Perhaps none of this sounds like “church” to you. After all, we don’t sing or have sermons or sit in rows! We don’t even serve grape juice and a crackers (instead, we eat lunch together afterwards – communion as a shared meal). Like I said at the beginning of this post, don’t try to apply this “format” to your gathering, but seek ways to prioritise honesty, participation and empowerment in every meeting of God’s people. I guarantee these three keys will transform the culture of your church community.

10 thoughts on “Three keys to transforming your church culture.

  1. I love your start advising not to take this as a model and apply it next sunday to your own gathering. Strikes a chord in my brain because that is the very idea of the book I have coming out soon. Learning to look to God and how he is doing things instead of applying models and tactics that are meant for another gathering. Be authentic to what God is calling you to now what He called others too.

    That being said this is the format that I have used in the past for weekly gatherings of the church that met at my house as I sought to establish churches in various communities. I really appreciate the sharing part. I think that is valuable since each person gathered matters and if we are not open and authentic with each other how can we grow together and grow towards being more like Christ.

    • Looking forward to your book, Paully – send me a copy to review once you get it ready to release!

      I totally agree that the sharing part of the meeting is probably the most important part. It’s where the “magic” happens, where we become open and authentic with one another and disciple one another.


      – Kathleen

  2. Beautiful! It’s so valuable to have our thinking rattled around so we can shake off the inherited structures that tend to make gathering together just a scaled down version of big-official-church. Thank you!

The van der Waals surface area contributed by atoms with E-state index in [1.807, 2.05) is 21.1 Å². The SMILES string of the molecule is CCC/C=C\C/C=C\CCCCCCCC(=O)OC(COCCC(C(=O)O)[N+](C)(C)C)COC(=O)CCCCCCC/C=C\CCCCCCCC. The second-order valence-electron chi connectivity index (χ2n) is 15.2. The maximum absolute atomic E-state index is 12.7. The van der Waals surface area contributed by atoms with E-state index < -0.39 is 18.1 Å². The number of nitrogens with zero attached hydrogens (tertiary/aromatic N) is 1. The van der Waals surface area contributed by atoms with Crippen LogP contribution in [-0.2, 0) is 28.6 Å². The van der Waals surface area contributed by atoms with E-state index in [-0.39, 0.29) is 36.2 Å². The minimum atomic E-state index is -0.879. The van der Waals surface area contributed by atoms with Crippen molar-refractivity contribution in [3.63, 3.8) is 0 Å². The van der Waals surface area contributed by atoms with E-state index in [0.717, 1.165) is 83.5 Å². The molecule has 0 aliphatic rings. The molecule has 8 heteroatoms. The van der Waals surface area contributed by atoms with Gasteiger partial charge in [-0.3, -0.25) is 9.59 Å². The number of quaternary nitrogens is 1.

• Thanks Dan!

      We were once part of a Bible study group (run by one of the pastors) which was, as you very well describe it, a “scaled down version of big-official-church”. It was painful, awkward, and possibly even damaging to some of the people in their progress as disciples. I’m quite sure the pastor didn’t mean it to turn out like that – he was just putting into practice what he had learned from others.

      – Kathleen

  3. I love that you incorporate the teambuilding activities! I served a few years with Americorps, doing national service. We were such a diverse group, but by the end of our term, we became intricately connected and aware of each other’s talents. We had weekly training, and although it was “secular” (so silly an idea), it had confessions, exhortations, and even spontaneous dancing! Those relationships formed back then have perservered over many years and even more miles.

    I wish I could say that about church “family”. But, I am learning that the way I’ve defined “sacred” and “secular” have been warped. It sounds to me that what you all are experiencing is the sort of thing that could heal my jaded soul.

    • Thanks, Erik – I’m glad you like the team building activities. To an outsider, it can look like we’re all being childish and a bit silly – but the process of working through these things together can be transformational, as you’ve experienced.


      – Kathleen

  4. I, too, appreciate your warning us not to try this at our churches, but not because it might fail. I appreciate it because it is a perfect example of how we can make discipleship a priority by differentiating instruction to meet the learning needs of those seeking to know and follow Jesus. This is a beautiful example of an effective educational model at work in a church.